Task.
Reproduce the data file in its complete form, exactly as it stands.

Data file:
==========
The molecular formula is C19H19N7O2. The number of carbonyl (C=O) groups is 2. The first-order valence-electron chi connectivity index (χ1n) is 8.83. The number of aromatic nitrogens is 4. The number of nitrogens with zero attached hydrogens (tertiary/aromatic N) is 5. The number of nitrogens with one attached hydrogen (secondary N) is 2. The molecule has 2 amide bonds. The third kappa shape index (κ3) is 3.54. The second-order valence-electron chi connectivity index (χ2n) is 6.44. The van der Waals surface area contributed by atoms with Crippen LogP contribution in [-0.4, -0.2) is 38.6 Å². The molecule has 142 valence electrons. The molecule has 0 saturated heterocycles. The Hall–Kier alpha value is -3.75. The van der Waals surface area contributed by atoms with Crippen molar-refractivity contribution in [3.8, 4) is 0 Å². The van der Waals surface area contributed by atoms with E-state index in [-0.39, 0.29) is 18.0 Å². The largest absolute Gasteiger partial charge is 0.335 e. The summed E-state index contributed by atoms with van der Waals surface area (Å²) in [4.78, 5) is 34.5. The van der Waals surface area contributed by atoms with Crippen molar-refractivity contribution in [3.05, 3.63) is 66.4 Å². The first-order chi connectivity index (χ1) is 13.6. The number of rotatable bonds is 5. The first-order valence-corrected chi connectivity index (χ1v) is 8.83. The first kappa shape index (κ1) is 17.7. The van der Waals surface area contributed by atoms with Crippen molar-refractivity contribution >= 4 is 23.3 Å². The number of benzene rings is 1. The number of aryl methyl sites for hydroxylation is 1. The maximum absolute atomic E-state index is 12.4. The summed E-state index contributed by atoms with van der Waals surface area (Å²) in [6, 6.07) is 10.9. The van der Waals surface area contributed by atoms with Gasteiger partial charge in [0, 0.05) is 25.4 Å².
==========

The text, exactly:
The molecular formula is C19H19N7O2. The number of carbonyl (C=O) groups is 2. The first-order valence-electron chi connectivity index (χ1n) is 8.83. The number of aromatic nitrogens is 4. The number of nitrogens with zero attached hydrogens (tertiary/aromatic N) is 5. The number of nitrogens with one attached hydrogen (secondary N) is 2. The molecule has 2 amide bonds. The third kappa shape index (κ3) is 3.54. The second-order valence-electron chi connectivity index (χ2n) is 6.44. The van der Waals surface area contributed by atoms with Crippen LogP contribution in [-0.4, -0.2) is 38.6 Å². The molecule has 142 valence electrons. The molecule has 0 saturated heterocycles. The Hall–Kier alpha value is -3.75. The van der Waals surface area contributed by atoms with Crippen molar-refractivity contribution in [3.8, 4) is 0 Å². The van der Waals surface area contributed by atoms with E-state index in [-0.39, 0.29) is 18.0 Å². The largest absolute Gasteiger partial charge is 0.335 e. The summed E-state index contributed by atoms with van der Waals surface area (Å²) in [4.78, 5) is 34.5. The van der Waals surface area contributed by atoms with Crippen molar-refractivity contribution in [3.05, 3.63) is 66.4 Å². The first-order chi connectivity index (χ1) is 13.6. The number of rotatable bonds is 5. The first-order valence-corrected chi connectivity index (χ1v) is 8.83. The first kappa shape index (κ1) is 17.7. The van der Waals surface area contributed by atoms with Crippen molar-refractivity contribution >= 4 is 23.3 Å². The number of benzene rings is 1. The number of aryl methyl sites for hydroxylation is 1. The maximum absolute atomic E-state index is 12.4. The summed E-state index contributed by atoms with van der Waals surface area (Å²) in [6, 6.07) is 10.9. The van der Waals surface area contributed by atoms with Gasteiger partial charge in [0, 0.05) is 25.4 Å².